You may have missed it, but last summer Walmart got into some hot water with the Federal Trade Commission for its"Made in the U.S.A.” campaign. According the FTC, for a company to make that claim, all of a product’s components must be manufactured and assembled in the United States.
In a globally integrated supply chain, how do you determine if something is “made” in a country?
For starters, over half the world’s steel production is in China. The U.S. produces less than 5%. So chances are, anything made with steel, the major component in heavy manufacturing, already fails the “Made in the U.S.A.” test.
To get around this, many companies now use the term “sourced” to mean products made, assembled or grown in the USA. This is a clever marketing ploy because it tells us very little about where the jobs are being created, the real reason we value “Made in the U.S.A.”
That brings us to the impending shift in U.S. policy better known as “America First.”
When we talk about global trade, countries with well-documented protectionist practices like China, Russia and Japan come to mind. However, according to Global Trade Alert, an independent branch of the Centre for Economic Policy Research that monitors policies that affect world trade, the country with by far the most restrictive tariff and non-tariff barriers is the United States. In other words, American has been first for decades.
China is the world’s second largest economy. Its rise has largely been due to the massive low-wage workforce that produces about 10% of all manufactured goods in the world. This has made it a cornerstone of the global supply chain. The U.S. now only produces about 5% of the all the vehicles in the world. According the American-Made Index, the number of cars built with 75% domestic parts from the U.S. and Canada has plummeted to only seven in 2015. This makes it highly impractical, if not impossible, to extricate U.S. manufacturing from other countries and trading blocs.
This takes us to the heart of the matter. To bring manufacturing jobs back to America would likely require one of three scenarios:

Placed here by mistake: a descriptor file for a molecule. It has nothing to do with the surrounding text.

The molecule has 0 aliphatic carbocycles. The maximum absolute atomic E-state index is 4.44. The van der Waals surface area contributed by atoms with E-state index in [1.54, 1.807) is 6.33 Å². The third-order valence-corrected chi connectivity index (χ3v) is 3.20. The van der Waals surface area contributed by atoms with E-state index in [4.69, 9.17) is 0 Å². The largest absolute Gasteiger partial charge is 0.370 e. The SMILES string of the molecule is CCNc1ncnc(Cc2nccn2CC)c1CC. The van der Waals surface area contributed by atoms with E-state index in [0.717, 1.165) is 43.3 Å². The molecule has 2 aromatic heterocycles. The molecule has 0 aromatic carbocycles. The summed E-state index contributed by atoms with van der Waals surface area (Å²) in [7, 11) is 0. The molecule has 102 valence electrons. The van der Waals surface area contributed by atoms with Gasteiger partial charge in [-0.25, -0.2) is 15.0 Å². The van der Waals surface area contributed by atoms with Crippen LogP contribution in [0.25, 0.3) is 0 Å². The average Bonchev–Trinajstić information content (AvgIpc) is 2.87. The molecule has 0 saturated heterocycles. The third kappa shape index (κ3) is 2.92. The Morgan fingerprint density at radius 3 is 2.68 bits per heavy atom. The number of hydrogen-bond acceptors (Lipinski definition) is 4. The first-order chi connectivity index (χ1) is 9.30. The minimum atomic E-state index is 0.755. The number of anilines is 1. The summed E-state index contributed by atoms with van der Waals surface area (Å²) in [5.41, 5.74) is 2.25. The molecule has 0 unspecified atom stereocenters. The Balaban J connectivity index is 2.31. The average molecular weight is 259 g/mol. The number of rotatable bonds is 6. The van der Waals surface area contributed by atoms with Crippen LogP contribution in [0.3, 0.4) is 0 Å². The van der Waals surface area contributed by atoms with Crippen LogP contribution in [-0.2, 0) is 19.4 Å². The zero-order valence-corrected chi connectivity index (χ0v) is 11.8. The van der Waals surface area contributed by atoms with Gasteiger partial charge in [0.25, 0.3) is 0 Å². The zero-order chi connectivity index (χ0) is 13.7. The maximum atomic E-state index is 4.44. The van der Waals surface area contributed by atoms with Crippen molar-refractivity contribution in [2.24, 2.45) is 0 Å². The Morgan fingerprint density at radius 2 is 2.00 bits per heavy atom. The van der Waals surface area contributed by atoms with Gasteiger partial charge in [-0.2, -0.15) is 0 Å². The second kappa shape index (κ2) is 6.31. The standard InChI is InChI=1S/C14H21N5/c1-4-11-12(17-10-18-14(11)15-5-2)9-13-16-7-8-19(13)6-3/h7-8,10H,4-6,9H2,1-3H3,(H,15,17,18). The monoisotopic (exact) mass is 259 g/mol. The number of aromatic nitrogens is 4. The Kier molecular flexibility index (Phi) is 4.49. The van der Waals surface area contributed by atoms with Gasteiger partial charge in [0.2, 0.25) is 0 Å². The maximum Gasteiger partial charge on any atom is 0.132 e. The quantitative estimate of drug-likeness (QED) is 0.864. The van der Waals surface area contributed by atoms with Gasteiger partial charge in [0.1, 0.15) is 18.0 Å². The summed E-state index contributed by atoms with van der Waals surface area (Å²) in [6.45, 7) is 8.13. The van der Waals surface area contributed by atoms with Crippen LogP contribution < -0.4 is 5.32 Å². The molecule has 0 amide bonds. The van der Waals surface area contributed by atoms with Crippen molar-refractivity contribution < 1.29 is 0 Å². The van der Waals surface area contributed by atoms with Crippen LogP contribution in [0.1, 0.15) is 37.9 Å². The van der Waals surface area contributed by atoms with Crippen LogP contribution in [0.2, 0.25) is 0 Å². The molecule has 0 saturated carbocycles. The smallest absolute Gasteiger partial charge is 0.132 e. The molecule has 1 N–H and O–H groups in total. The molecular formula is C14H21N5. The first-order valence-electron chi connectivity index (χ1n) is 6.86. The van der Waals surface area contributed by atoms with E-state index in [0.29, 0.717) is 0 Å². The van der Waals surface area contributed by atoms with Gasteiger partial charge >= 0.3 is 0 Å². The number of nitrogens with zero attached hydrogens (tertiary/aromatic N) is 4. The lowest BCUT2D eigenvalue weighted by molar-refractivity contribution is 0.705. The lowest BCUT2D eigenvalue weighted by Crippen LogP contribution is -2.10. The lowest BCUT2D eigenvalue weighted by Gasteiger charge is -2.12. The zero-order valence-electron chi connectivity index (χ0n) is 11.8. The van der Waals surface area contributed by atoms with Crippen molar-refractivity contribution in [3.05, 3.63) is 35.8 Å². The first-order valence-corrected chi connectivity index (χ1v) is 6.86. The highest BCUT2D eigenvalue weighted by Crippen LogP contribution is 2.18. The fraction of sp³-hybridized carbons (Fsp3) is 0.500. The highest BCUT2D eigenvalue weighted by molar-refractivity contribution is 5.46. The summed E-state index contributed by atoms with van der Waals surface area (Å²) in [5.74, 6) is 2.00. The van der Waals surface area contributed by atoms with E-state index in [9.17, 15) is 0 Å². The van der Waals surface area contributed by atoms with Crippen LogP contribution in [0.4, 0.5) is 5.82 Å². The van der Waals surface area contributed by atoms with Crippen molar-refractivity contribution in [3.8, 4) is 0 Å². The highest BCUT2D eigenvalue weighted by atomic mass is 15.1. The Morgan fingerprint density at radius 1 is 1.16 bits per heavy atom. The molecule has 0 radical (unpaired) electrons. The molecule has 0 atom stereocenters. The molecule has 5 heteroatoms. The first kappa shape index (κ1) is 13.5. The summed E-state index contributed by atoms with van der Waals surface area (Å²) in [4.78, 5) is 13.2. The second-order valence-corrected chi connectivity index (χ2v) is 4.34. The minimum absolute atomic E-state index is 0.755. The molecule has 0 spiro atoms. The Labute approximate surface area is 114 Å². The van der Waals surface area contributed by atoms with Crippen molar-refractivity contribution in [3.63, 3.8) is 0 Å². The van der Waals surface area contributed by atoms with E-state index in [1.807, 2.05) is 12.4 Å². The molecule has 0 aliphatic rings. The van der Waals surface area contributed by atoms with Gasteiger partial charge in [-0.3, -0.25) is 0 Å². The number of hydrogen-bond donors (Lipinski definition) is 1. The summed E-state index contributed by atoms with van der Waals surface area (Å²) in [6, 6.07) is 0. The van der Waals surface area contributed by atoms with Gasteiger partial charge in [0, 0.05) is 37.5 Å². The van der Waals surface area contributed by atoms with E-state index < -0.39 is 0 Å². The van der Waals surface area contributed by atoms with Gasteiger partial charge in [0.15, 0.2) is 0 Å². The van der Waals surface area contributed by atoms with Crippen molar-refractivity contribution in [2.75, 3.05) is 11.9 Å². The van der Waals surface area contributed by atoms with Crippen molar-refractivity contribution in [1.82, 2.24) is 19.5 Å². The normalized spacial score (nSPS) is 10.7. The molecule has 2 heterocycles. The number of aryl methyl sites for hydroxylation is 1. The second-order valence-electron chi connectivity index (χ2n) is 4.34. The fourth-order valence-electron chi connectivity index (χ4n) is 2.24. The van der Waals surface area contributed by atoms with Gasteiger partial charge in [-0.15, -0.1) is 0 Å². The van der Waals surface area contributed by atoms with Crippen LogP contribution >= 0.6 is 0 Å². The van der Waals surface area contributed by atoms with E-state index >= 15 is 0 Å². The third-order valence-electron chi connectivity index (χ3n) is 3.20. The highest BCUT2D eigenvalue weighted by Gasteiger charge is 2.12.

- We pay significantly higher prices for the same goods we now buy. This would most adversely affect the poorest among us, such as those on fixed incomes. And the automotive industry, a key employer in our state, would be one of the hardest-hit.
- We coerce our workforce to work for wages comparable to those in developing countries. This approach increases the number of working poor in America.
- We automate and eliminate these jobs. Where plants once had hundreds of workers, there are now only a handful of highly skilled robotics operators.
Yes, we would like to find employment and advancement opportunities for all Americans. But, ironically, these proposed protectionist trade policies will leave us isolated from the high-growth markets and opportunities required to actually put America first. Let’s stay in the global markets we have established over the past century and double down on our innovation capabilities. Doing it that way, we could lead world into the 21st century and put America first the American way.
Jeff DeGraff is a clinical professor of business administration at the University of Michigan Ross School of Business.
The Next Idea is Michigan Radio’s project devoted to new innovations and ideas that will change our state.